This five-part guide is designed to help UX researchers (as well as those advocating for an investment in UX research) increase the impact of their work and spread human insight throughout their organizations. You’ll find advice and best practices relevant to you no matter what size your team is or how mature your UX research practice may be. 

Today, your UX research team may be emerging, a team of one, a team of 20, or a team of hundreds. You may have well-established processes or you may be developing them at this very moment. You may be partnering with just one team or business unit inside your organization or the work you do may be powering your entire company. 

Regardless of where you are in your human insight journey, this guide will help you to:

  • Integrate human insight into your company’s everyday decisions
  • Increase your team’s influence within the company
  • Tie your work to measurable business impact
  • Build efficient workflows and processes around human insight, and 
  • Champion a movement for human insight within your company

Why did we write this guide?

Let’s start with a hard truth: Most companies think they are customer-centric but very few actually are. As a UX researcher, you are painfully aware of this. Your passion is to observe, connect with, and empathize with your customers so the work your company does can serve them well. Your job is sometimes … slightly different. You may end up testing prototypes at the last minute or focusing solely on lower value UX research instead of contributing to larger strategies.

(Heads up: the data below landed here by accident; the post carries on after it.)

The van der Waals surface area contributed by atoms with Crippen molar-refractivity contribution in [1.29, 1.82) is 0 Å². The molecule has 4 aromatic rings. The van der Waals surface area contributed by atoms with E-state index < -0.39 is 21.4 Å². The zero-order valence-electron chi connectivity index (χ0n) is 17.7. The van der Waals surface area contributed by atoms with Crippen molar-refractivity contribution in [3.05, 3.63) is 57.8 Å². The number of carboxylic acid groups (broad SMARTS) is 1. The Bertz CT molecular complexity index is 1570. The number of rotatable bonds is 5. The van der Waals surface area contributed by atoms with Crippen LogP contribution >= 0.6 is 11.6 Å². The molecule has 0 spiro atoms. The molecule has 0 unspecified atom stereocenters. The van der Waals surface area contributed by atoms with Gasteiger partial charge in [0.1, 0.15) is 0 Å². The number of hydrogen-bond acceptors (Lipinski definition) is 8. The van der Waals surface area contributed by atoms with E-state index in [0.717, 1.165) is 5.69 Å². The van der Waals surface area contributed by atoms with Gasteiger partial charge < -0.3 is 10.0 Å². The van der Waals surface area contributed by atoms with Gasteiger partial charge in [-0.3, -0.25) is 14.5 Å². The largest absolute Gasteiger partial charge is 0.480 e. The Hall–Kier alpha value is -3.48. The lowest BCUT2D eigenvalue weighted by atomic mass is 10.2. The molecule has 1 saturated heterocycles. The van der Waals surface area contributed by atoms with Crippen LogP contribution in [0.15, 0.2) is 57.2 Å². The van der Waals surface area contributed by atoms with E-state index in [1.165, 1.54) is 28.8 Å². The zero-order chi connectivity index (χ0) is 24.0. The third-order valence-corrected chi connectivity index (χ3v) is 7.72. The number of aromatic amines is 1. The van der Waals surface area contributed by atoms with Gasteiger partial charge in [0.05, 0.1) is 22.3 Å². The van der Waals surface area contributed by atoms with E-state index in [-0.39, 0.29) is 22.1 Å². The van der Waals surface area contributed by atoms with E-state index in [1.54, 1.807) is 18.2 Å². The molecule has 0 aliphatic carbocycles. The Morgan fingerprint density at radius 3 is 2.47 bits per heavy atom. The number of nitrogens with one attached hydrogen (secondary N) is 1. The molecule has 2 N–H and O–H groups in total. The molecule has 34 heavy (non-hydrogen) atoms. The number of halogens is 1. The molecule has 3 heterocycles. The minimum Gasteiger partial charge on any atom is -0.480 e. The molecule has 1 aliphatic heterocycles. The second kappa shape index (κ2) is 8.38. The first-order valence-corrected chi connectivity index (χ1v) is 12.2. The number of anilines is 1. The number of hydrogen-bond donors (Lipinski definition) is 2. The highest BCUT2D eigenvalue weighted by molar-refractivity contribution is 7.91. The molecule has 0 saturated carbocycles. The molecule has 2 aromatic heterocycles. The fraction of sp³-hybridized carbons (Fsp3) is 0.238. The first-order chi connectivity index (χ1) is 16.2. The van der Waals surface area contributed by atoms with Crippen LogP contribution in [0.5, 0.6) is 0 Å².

In most companies, no matter how “customer-centric” they claim to be, UX researchers struggle to be heard. Too often their insights are ignored, their true contributions aren’t valued, and they struggle to get a seat at the table for key business decisions.

You can change that. You can’t do it overnight, but by implementing some of the strategies we outline here, you can help shift your company culture toward one that is led by the output of UX research: human insight

Collectively, we’ve been working with UX research teams for decades; we’ve seen and worked with companies that are at the very beginning of creating a UX research practice as well as companies that have massive, mature UX research functions that touch every aspect of the business.